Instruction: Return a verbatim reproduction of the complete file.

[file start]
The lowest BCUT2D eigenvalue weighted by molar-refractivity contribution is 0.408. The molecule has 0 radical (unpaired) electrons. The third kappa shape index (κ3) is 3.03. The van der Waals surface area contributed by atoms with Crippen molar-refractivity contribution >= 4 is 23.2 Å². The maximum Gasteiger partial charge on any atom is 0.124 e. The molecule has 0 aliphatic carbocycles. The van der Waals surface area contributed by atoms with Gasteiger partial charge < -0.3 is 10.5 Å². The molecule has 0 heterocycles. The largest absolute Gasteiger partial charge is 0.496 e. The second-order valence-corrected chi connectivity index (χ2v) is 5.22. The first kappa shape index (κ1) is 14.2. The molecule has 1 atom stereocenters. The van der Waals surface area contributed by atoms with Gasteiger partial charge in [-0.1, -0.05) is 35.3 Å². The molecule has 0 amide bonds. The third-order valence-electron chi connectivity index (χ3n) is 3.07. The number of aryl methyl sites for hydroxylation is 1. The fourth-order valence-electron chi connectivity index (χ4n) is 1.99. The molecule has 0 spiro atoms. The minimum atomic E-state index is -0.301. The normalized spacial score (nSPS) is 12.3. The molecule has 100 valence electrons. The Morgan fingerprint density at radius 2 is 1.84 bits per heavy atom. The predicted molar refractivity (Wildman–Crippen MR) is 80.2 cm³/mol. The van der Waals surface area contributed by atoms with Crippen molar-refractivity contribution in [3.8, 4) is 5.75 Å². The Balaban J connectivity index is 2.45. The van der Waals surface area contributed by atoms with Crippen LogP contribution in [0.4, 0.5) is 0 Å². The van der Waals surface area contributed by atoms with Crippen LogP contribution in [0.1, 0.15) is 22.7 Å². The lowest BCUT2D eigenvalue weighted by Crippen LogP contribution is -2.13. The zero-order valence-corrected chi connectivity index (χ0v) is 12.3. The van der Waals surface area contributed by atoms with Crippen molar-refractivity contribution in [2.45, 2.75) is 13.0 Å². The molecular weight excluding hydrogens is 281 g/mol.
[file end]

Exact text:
The lowest BCUT2D eigenvalue weighted by molar-refractivity contribution is 0.408. The molecule has 0 radical (unpaired) electrons. The third kappa shape index (κ3) is 3.03. The van der Waals surface area contributed by atoms with Crippen molar-refractivity contribution >= 4 is 23.2 Å². The maximum Gasteiger partial charge on any atom is 0.124 e. The molecule has 0 aliphatic carbocycles. The van der Waals surface area contributed by atoms with Gasteiger partial charge < -0.3 is 10.5 Å². The molecule has 0 heterocycles. The largest absolute Gasteiger partial charge is 0.496 e. The second-order valence-corrected chi connectivity index (χ2v) is 5.22. The first kappa shape index (κ1) is 14.2. The molecule has 1 atom stereocenters. The van der Waals surface area contributed by atoms with Gasteiger partial charge in [-0.1, -0.05) is 35.3 Å². The molecule has 0 amide bonds. The third-order valence-electron chi connectivity index (χ3n) is 3.07. The number of aryl methyl sites for hydroxylation is 1. The fourth-order valence-electron chi connectivity index (χ4n) is 1.99. The molecule has 0 spiro atoms. The minimum atomic E-state index is -0.301. The normalized spacial score (nSPS) is 12.3. The molecule has 100 valence electrons. The Morgan fingerprint density at radius 2 is 1.84 bits per heavy atom. The predicted molar refractivity (Wildman–Crippen MR) is 80.2 cm³/mol. The van der Waals surface area contributed by atoms with Crippen molar-refractivity contribution in [3.8, 4) is 5.75 Å². The Balaban J connectivity index is 2.45. The van der Waals surface area contributed by atoms with Crippen LogP contribution in [0.4, 0.5) is 0 Å². The van der Waals surface area contributed by atoms with Crippen LogP contribution in [0.1, 0.15) is 22.7 Å². The lowest BCUT2D eigenvalue weighted by Crippen LogP contribution is -2.13. The zero-order valence-corrected chi connectivity index (χ0v) is 12.3. The van der Waals surface area contributed by atoms with Crippen molar-refractivity contribution in [2.45, 2.75) is 13.0 Å². The molecular weight excluding hydrogens is 281 g/mol.